An award-winning daily show, “PRI's The World” brings one-of-a-kind international stories home to America. "The World's" coverage is provided by a global network of international journalists, including access to 250 BBC correspondents.
Scientists working in South Africa announced a pretty big discovery this morning. In a cave about 30 miles outside of Johannesburg, they've recovered more than 1,000 bones from the skeletons of at least 15 members of an evolutionary group being called Homo Naledi. We speak to one of the "underground astronauts" who explored that South African cave. Also, a Rwandan immigrant in Germany is helping take in Syrians. Plus, we bring you the latest diary entry from a young female Afghan rapper who is starting a new life at an international prep school in Utah.
It's not just Syria. We take a closer look at where refugees and migrants to Europe are coming from — and why. Also, two women in Canada wanted to have a child together, but the fertility laws there made it almost impossible to use the sperm donor of their choice. Plus, Queen Elizabeth II is Britain's longest-reigning monarch. She was was crowned 63 years ago today, and we take a look at what else was happening that day.
Refugees, migrants, or both? There's been a lot of back and forth over what to call the thousands who have made their way from the Middle East, Africa and Asia into Europe. The distinctions between the two words are important, especially when it comes to international law. Plus, as part of our ongoing look at women's rights across the globe, today, we go to Thailand, to hear about efforts at reforming female prisoners. Finally, we hear the story of a poet from Fort Wayne, Indiana, named Michael Derrick Hudson. He couldn't get any of his poetry published under that name, so he changed it to Yi-Fen Chou. And that changed everything.
As Europe wrestles with an influx of migrants and refugees, The World takes a look at the place many of them are fleeing — Syria. Also, we continue our year-long project looking at women's issues across the globe. For the next two weeks, we'll be exploring how women around the world are fighting for their rights. You can follow along online: #herrights. Plus, we'll hear from Scotland's new national scriever, or writer. He's Hamish MacDonald, and he'll give us a crash course in the Scots language.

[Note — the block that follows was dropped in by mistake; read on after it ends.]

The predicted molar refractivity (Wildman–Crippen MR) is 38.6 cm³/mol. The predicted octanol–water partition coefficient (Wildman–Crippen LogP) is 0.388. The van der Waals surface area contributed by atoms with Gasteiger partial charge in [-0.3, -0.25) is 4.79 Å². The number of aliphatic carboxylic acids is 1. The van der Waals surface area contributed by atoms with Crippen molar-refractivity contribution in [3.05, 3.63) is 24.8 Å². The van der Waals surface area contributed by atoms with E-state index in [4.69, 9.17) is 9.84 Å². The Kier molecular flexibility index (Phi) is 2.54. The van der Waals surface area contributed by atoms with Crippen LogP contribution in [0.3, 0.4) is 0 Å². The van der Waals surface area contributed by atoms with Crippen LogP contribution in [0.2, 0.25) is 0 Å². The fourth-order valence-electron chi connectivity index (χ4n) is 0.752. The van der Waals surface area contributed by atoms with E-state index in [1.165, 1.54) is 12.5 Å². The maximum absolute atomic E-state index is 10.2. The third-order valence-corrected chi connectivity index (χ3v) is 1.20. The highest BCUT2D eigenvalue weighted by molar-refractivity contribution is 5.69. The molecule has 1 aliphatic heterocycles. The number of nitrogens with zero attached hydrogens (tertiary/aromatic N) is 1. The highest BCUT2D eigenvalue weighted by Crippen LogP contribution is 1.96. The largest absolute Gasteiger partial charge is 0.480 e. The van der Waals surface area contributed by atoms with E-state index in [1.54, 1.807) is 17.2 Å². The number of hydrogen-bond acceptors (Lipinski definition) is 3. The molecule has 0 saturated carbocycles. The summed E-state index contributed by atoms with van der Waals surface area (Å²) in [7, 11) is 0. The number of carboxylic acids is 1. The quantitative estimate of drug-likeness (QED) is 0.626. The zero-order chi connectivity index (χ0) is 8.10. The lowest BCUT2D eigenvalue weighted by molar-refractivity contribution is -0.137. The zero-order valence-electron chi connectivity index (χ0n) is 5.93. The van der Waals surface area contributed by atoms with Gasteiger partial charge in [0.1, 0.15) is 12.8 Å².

The sheer number of refugees and migrants trying to enter Europe right now is staggering, but behind the numbers are real people with compelling stories. Today we'll hear from a Syrian woman who tells how she and her family left the Syrian city of Homs, made their way to Lebanon, then to Greece, and are currently in Hungary hoping to get to Germany. Also, Guatemala-born writer David Unger gives us his views on former President Otto Perez Molina, who stepped down amid a corruption scandal. He also looks ahead to this weekend's elections, and whether those elections might signal real change in the country. Plus, a young Afghan rapper is now making a new life for herself — in Utah.
The devastating photo of a dead Syrian child lying on a European beach has many asking that more be done to help those fleeing conflict. We take a closer look at what America's doing to help the large numbers of migrants coming out of the Middle East and Africa. Plus, one of the jurors from the trial of Boston marathon bomber Dzhokhar Tsarnaev speaks out. Also, can a single moment of sports serendipity launch a prize-winning writing career? Just ask Japanese novelist Haruki Murakami.